The bun trend: Let it flourish
The human body is a palette of meaning. It carries us every step we take and is the most important and wide-ranging legacy we pass on to the modern world. Hair sits at the highest pedestal of our bodies and can hang as low as we please. It is the one few things that we can change of our structure. It’s cut and style is a choice that can add personal flair. But for the days where baby hairs don’t behave and flyaways become stronger than hairspray, there is always one way to cope with the dreaded bad hair day: the bun.
The bun has been popular since the first century when Ancient Roman and Greek women who had servants to braid their hair and twist them into a knot. They would then highlight their hair with powdered gold. Their bun was a status symbol.
During the 1300s, medieval maidens took their hair and coiled them into tight buns against their ears, or as I could most commonly recognize it: Princess Leia style. For women at this time, hair was their crowning glory. The Star Wars Princess’ hairdo was most likely inspired by Dama de Elche (Lady of Elche) who totally took a stand for her time of buzz cuts and toupees. But since this do was mostly famous for a critically acclaimed movie, may the force be with your hairdresser if you’d like to commit to such a look.
Today, the bun is a canvas of art.
A messy bun is the hair-equivalent to sweatpants. We use it as the “my hair won’t cooperate” or “I’m just too lazy” style. Very often, we’re stuck with a single question: “Is that bun actually messy, or artfully messy?” But why does messy automatically translate to unstylish? Pieces of hair don’t make it to the hair tie, unwanted wisps on your forehead and weird bits sticking out actually add character to your hair for the day. They are the best choice when it’s a hot weathered day or a go-to when your rubber band breaks (always carry a second).
But then, we have the oh so not messy, ballerina bun. This should not be worn unless you are truly a dancer or a celebrity walking on the red carpet. It must be pulled back tight with no wisps and the hair coiled behind your head. When pulled off correctly, it screams “I can drink red wine in a white dress without spilling a drop.”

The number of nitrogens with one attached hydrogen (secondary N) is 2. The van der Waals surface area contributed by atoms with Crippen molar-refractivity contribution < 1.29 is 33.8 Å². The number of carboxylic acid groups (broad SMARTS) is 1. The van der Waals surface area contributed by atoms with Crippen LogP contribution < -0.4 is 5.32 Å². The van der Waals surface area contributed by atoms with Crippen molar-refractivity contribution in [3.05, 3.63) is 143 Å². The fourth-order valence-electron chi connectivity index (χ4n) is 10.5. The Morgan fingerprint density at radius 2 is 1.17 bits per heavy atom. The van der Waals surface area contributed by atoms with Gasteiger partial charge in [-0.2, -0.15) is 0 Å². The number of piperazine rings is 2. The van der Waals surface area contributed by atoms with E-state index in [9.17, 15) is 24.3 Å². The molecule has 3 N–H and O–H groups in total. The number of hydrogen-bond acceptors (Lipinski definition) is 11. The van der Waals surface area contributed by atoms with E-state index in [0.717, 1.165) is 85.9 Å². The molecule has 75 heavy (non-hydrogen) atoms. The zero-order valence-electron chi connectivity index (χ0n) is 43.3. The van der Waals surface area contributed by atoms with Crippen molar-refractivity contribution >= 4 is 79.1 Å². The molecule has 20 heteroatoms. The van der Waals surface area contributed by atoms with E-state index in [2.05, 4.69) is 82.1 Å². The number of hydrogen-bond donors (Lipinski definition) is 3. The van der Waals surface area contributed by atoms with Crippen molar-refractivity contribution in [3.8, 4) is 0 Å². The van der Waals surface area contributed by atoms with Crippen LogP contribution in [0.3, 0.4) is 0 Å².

Now, for my favorite bun: the top-knot. This style sits at the crown of your head and it wrapped loosely in a nested sphere. It suits every occasion and could look comfy and lazy or sophisticated and elegant depending on the outfit it is paired with. I wear a top-knot a couple of days in the week because it is the quickest, yet most fashionable, style.
But wait, the holy grails of buns, the height of style, the leader: the man bun. The man bun is at its height of popularity. Long hair on men used to be reserved for rock gods and washouts, but this stereotype vanished at the beginning of the 2000's. It has given a new meaning to the term “man up.”
It’s a controversial topic that is becoming the talk of the dinner table. Not many can pull it off, but when done correctly, it’s a winner. Celebrities such as Bradley Cooper, Orlando Bloom, Chris Hemsworth and David Beckham all rock this hairstyle quite well.
But just because celebrities are doing it doesn’t mean any man overdue for a trim should grab a scrunchie. The man bun is not for everyone.
So, whether slicking it back or throwing it up, the bun is a go-to phenomenon. It’s lasted for centuries and will continue to thrive as men hop on the bandwagon. But remember, your bun says a lot about you, so choose wisely and go for it.